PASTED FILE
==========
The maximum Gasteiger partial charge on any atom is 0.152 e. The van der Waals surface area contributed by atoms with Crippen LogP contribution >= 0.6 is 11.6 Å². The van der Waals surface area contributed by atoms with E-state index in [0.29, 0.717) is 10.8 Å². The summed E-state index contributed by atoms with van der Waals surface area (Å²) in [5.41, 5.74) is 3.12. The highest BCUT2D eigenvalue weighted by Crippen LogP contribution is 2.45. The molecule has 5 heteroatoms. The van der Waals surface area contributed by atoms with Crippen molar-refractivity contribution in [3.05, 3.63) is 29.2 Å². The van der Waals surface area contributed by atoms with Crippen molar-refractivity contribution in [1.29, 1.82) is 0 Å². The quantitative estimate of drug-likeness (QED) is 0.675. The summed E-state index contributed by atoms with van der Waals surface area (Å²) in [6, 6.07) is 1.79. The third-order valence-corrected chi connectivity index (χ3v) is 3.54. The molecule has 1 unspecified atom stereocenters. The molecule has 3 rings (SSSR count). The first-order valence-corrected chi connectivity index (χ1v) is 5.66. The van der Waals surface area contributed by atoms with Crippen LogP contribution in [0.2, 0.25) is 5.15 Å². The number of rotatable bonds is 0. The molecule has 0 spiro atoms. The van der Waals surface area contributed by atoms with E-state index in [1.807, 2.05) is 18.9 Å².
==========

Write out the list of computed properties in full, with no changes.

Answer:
The maximum Gasteiger partial charge on any atom is 0.152 e. The van der Waals surface area contributed by atoms with Crippen LogP contribution >= 0.6 is 11.6 Å². The van der Waals surface area contributed by atoms with E-state index in [0.29, 0.717) is 10.8 Å². The summed E-state index contributed by atoms with van der Waals surface area (Å²) in [5.41, 5.74) is 3.12. The highest BCUT2D eigenvalue weighted by Crippen LogP contribution is 2.45. The molecule has 5 heteroatoms. The van der Waals surface area contributed by atoms with Crippen molar-refractivity contribution in [3.05, 3.63) is 29.2 Å². The van der Waals surface area contributed by atoms with Crippen molar-refractivity contribution in [1.29, 1.82) is 0 Å². The quantitative estimate of drug-likeness (QED) is 0.675. The summed E-state index contributed by atoms with van der Waals surface area (Å²) in [6, 6.07) is 1.79. The third-order valence-corrected chi connectivity index (χ3v) is 3.54. The molecule has 1 unspecified atom stereocenters. The molecule has 3 rings (SSSR count). The first-order valence-corrected chi connectivity index (χ1v) is 5.66. The van der Waals surface area contributed by atoms with Crippen LogP contribution in [0.2, 0.25) is 5.15 Å². The number of rotatable bonds is 0. The molecule has 0 spiro atoms. The van der Waals surface area contributed by atoms with E-state index in [1.807, 2.05) is 18.9 Å².